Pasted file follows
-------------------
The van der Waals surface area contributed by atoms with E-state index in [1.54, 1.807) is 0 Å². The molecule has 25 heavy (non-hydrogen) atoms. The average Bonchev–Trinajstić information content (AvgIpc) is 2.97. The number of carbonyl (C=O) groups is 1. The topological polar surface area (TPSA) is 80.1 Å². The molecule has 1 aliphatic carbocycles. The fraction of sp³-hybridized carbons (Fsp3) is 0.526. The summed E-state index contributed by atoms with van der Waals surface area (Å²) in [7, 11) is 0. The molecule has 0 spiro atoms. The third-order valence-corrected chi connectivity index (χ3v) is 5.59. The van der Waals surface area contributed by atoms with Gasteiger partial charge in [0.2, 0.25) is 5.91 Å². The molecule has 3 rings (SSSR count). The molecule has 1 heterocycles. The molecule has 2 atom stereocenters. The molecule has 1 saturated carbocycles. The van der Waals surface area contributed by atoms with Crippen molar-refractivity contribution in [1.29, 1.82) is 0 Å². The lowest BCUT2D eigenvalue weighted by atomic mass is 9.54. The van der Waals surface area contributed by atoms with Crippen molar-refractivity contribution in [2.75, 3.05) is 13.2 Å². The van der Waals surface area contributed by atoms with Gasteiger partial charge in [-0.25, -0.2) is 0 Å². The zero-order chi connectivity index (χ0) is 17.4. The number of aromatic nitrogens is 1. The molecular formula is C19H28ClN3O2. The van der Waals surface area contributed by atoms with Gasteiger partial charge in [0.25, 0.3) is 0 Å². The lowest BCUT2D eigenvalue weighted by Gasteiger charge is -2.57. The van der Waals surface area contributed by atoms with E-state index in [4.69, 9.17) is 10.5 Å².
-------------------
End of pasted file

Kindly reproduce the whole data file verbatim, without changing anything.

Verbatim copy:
The van der Waals surface area contributed by atoms with E-state index in [1.54, 1.807) is 0 Å². The molecule has 25 heavy (non-hydrogen) atoms. The average Bonchev–Trinajstić information content (AvgIpc) is 2.97. The number of carbonyl (C=O) groups is 1. The topological polar surface area (TPSA) is 80.1 Å². The molecule has 1 aliphatic carbocycles. The fraction of sp³-hybridized carbons (Fsp3) is 0.526. The summed E-state index contributed by atoms with van der Waals surface area (Å²) in [7, 11) is 0. The molecule has 0 spiro atoms. The third-order valence-corrected chi connectivity index (χ3v) is 5.59. The van der Waals surface area contributed by atoms with Gasteiger partial charge in [0.2, 0.25) is 5.91 Å². The molecule has 3 rings (SSSR count). The molecule has 1 heterocycles. The molecule has 2 atom stereocenters. The molecule has 1 saturated carbocycles. The van der Waals surface area contributed by atoms with Crippen molar-refractivity contribution in [1.29, 1.82) is 0 Å². The lowest BCUT2D eigenvalue weighted by atomic mass is 9.54. The van der Waals surface area contributed by atoms with Crippen molar-refractivity contribution in [2.75, 3.05) is 13.2 Å². The van der Waals surface area contributed by atoms with Gasteiger partial charge in [-0.25, -0.2) is 0 Å². The zero-order chi connectivity index (χ0) is 17.4. The number of aromatic nitrogens is 1. The molecular formula is C19H28ClN3O2. The van der Waals surface area contributed by atoms with Gasteiger partial charge in [0.25, 0.3) is 0 Å². The lowest BCUT2D eigenvalue weighted by Gasteiger charge is -2.57. The van der Waals surface area contributed by atoms with E-state index in [4.69, 9.17) is 10.5 Å².